Senator Proposes Bailout For Small Businesses

Most big banks have passed the crisis point, thanks to the federal bailout, and are now raking in profits. But for small-business owners just trying to stay afloat, the picture is still grim. So says Sen. Mark Warner, a Virginia Democrat, who sketches out for Guy Raz his proposal to take some of the government's TARP money and steer it toward lending for small businesses.

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GUY RAZ, host:

Even if Lakshman Achuthan is right, and banks start lending more freely in another three or six or nine months, it might come too late for many small business owners, the folks who depend on loans from small banks to expand or even make payroll. And so, Senator Mark Warner, the Virginia Democrat, has an idea to address the problem. He wants to take some of the money the government has set aside for the big banks, the TARP money, and use it to help small business owners.

Senator MARK WARNER (Democrat, Virginia): The problem is that banks, both large and small, are still very much in recovery mode. They're hoarding capital. They're drawing in credit lines because they still have a series of particularly bad real estate loans on their books, both home mortgages and commercial-based mortgages.

So how can we spur that small business lending again because, historically, small businesses have created about 60 to 70 percent of the new jobs coming out of a recovery?

RAZ: So let me interrupt you. What are you proposing to do to fix this?

Sen. WARNER: We proposed re-allocating, not asking for additional funds from - or additional congressional action - but simply re-allocating some of the TARP funds, some of the financial bailout funds. We've still got hundreds of billions of dollars of that $700 billion that have not been spent out yet.

Rather than holding those simply in reserve to, you know, to re-shore up the big banks, let's put $40 billion of that to work with the banks putting in another 20 percent on top of that, putting in 10 billion of their own money on top of that, so they've got skin in the game, and they would take the first dollar loss. And let's put that combined $50 billion and say use it or lose it over the next 12 months.

You can't draw down this money and simply put it on your balance sheet. If you draw down some of these funds, you've got to actually lend them out to small businesses. But we'd be using the banks' distribution networks, particularly the community-based banks, the smaller banks, that could really spur small business lending.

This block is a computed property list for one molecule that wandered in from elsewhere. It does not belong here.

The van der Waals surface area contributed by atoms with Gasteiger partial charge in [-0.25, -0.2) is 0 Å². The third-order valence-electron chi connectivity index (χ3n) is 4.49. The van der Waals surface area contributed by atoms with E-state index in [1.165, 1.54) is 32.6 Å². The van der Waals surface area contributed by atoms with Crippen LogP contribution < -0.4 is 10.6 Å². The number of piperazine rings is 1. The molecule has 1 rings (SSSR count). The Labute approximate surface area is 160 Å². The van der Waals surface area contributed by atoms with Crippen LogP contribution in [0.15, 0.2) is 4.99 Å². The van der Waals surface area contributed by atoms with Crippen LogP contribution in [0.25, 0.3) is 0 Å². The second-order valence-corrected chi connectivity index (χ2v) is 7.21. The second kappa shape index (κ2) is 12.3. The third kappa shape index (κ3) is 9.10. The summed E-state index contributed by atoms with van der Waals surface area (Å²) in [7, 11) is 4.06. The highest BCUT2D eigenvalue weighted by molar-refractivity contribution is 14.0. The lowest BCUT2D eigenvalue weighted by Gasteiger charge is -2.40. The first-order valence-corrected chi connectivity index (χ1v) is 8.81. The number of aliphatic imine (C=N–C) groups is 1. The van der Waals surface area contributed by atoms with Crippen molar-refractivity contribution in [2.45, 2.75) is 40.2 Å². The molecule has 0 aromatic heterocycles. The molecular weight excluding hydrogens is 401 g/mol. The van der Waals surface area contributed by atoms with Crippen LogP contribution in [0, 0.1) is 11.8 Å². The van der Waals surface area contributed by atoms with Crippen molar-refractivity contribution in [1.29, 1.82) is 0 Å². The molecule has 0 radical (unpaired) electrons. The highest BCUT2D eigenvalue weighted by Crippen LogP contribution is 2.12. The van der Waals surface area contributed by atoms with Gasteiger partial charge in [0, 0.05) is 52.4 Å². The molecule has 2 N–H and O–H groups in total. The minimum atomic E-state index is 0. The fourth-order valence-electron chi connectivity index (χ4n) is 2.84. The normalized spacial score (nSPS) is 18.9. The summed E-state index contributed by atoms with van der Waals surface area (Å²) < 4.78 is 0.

RAZ: One business owner I know has worked with the same bank for nearly three decades, paying his interest on time, never once missing a payment, and yet the bank is now calling in that original loan after three decades. He's having a heck of a time finding a new lender. What would somebody like that do in the meantime?

Sen. WARNER: Well, what's happening is the bank's calling in the credit lines, even if the small business customer is a good paying customer because they need to build up their balance sheets because the regulators are coming in and saying, hey, you've got to show that you are long-term healthy, particularly if you've still got some of these commercial real estate loans and home mortgage loans that are still on your books that might be in trouble.

So what we're trying to do is to say we've got to make sure that small business doesn't go out of business until the banks can get their own house in order and restart lending.

RAZ: Explain something to me. If taxpayers sent $700 billion to the large banks, now you're talking about diverting some of that money and requiring banks to do this, why do you think that didn't happen initially? [POST-BROADCAST CORRECTION: The total bailout was approximately $700 billion; banks received about $200 billion of that amount.]

Sen. WARNER: The problem was when banks were in crisis, we were putting those dollars into the banks to shore up their financial status. What we didn't want to try to do was then dictate what kind of loans they were going to make because, you know, you don't want that level of political interference. You did need the banks to kind of shore up their balance sheets so they wouldn't, you know, go out of business and cause a complete financial collapse.

My initiative here would say, we're not going to force you to make loans, but we are going to say, here's this capital that will be available. You put up 20 percent of the funds, and say, if you don't use it for this purpose, it can't be used for any other purpose. That, I think, would be a - put the right incentive but without specifically saying and, you know, the last thing you need is some senator or congressman saying to a bank, lend to X business in my town. You've got to still allow the banks to make the appropriate due diligence. And I think the approach that we've suggested is the right one.

RAZ: That's Virginia Senator Mark Warner, speaking to us from his office on Capitol Hill.

Senator Warner, thanks so much.

Sen. WARNER: Guy, thanks for having me.

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Correction Oct. 22, 2009

Host Guy Raz said that taxpayers sent $700 billion to large banks as part of the federal government bailout of the financial industry. That is incorrect. The total bailout was approximately $700 billion; banks received about $200 billion of that amount.

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